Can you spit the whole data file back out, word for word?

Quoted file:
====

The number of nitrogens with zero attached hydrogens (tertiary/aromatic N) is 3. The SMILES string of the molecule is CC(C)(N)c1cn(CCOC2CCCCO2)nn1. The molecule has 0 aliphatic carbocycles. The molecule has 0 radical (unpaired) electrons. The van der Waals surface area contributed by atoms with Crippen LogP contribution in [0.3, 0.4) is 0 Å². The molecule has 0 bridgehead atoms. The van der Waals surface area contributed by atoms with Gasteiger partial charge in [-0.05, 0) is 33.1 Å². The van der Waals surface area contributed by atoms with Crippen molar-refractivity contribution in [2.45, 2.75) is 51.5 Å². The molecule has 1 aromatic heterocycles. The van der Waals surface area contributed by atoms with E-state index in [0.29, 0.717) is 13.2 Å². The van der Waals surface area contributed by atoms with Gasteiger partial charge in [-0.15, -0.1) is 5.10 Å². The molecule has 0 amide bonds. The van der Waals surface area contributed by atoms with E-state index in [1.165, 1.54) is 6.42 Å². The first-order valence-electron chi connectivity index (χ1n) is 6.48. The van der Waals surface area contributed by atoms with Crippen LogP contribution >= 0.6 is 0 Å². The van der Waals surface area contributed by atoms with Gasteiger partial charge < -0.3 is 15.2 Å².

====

The number of nitrogens with zero attached hydrogens (tertiary/aromatic N) is 3. The SMILES string of the molecule is CC(C)(N)c1cn(CCOC2CCCCO2)nn1. The molecule has 0 aliphatic carbocycles. The molecule has 0 radical (unpaired) electrons. The van der Waals surface area contributed by atoms with Crippen LogP contribution in [0.3, 0.4) is 0 Å². The molecule has 0 bridgehead atoms. The van der Waals surface area contributed by atoms with Gasteiger partial charge in [-0.05, 0) is 33.1 Å². The van der Waals surface area contributed by atoms with Crippen molar-refractivity contribution in [2.45, 2.75) is 51.5 Å². The molecule has 1 aromatic heterocycles. The van der Waals surface area contributed by atoms with E-state index in [0.29, 0.717) is 13.2 Å². The van der Waals surface area contributed by atoms with Gasteiger partial charge in [-0.15, -0.1) is 5.10 Å². The molecule has 0 amide bonds. The van der Waals surface area contributed by atoms with E-state index in [1.165, 1.54) is 6.42 Å². The first-order valence-electron chi connectivity index (χ1n) is 6.48. The van der Waals surface area contributed by atoms with Crippen LogP contribution >= 0.6 is 0 Å². The van der Waals surface area contributed by atoms with Gasteiger partial charge < -0.3 is 15.2 Å².